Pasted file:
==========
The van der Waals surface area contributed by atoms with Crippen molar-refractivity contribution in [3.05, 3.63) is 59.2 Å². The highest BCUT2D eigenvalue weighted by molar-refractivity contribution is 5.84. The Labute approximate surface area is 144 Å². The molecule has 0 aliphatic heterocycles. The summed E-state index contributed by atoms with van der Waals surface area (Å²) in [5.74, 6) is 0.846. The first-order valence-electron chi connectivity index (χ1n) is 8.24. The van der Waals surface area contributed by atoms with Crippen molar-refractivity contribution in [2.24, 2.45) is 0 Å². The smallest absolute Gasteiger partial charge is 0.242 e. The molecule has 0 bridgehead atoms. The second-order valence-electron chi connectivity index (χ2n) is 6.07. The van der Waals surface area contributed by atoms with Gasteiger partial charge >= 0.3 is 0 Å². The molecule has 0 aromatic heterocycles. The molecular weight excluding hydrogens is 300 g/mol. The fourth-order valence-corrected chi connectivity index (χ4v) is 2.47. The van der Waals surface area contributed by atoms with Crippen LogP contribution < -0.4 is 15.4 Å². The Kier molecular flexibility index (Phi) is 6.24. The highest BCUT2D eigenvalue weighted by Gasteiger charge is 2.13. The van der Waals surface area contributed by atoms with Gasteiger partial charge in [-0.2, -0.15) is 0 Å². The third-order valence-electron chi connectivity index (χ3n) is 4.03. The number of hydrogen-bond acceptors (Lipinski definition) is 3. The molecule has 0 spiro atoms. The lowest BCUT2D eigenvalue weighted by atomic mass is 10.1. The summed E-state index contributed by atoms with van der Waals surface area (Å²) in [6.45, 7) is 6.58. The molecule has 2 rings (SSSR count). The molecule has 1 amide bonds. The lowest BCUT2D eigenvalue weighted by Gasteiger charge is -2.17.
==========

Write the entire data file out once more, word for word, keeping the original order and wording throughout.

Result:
The van der Waals surface area contributed by atoms with Crippen molar-refractivity contribution in [3.05, 3.63) is 59.2 Å². The highest BCUT2D eigenvalue weighted by molar-refractivity contribution is 5.84. The Labute approximate surface area is 144 Å². The molecule has 0 aliphatic heterocycles. The summed E-state index contributed by atoms with van der Waals surface area (Å²) in [5.74, 6) is 0.846. The first-order valence-electron chi connectivity index (χ1n) is 8.24. The van der Waals surface area contributed by atoms with Crippen molar-refractivity contribution in [2.24, 2.45) is 0 Å². The smallest absolute Gasteiger partial charge is 0.242 e. The molecule has 0 bridgehead atoms. The second-order valence-electron chi connectivity index (χ2n) is 6.07. The van der Waals surface area contributed by atoms with Gasteiger partial charge >= 0.3 is 0 Å². The molecule has 0 aromatic heterocycles. The molecular weight excluding hydrogens is 300 g/mol. The fourth-order valence-corrected chi connectivity index (χ4v) is 2.47. The van der Waals surface area contributed by atoms with Crippen LogP contribution < -0.4 is 15.4 Å². The Kier molecular flexibility index (Phi) is 6.24. The highest BCUT2D eigenvalue weighted by Gasteiger charge is 2.13. The van der Waals surface area contributed by atoms with Gasteiger partial charge in [-0.2, -0.15) is 0 Å². The third-order valence-electron chi connectivity index (χ3n) is 4.03. The number of hydrogen-bond acceptors (Lipinski definition) is 3. The molecule has 0 spiro atoms. The lowest BCUT2D eigenvalue weighted by atomic mass is 10.1. The summed E-state index contributed by atoms with van der Waals surface area (Å²) in [6.45, 7) is 6.58. The molecule has 2 rings (SSSR count). The molecule has 1 amide bonds. The lowest BCUT2D eigenvalue weighted by Gasteiger charge is -2.17.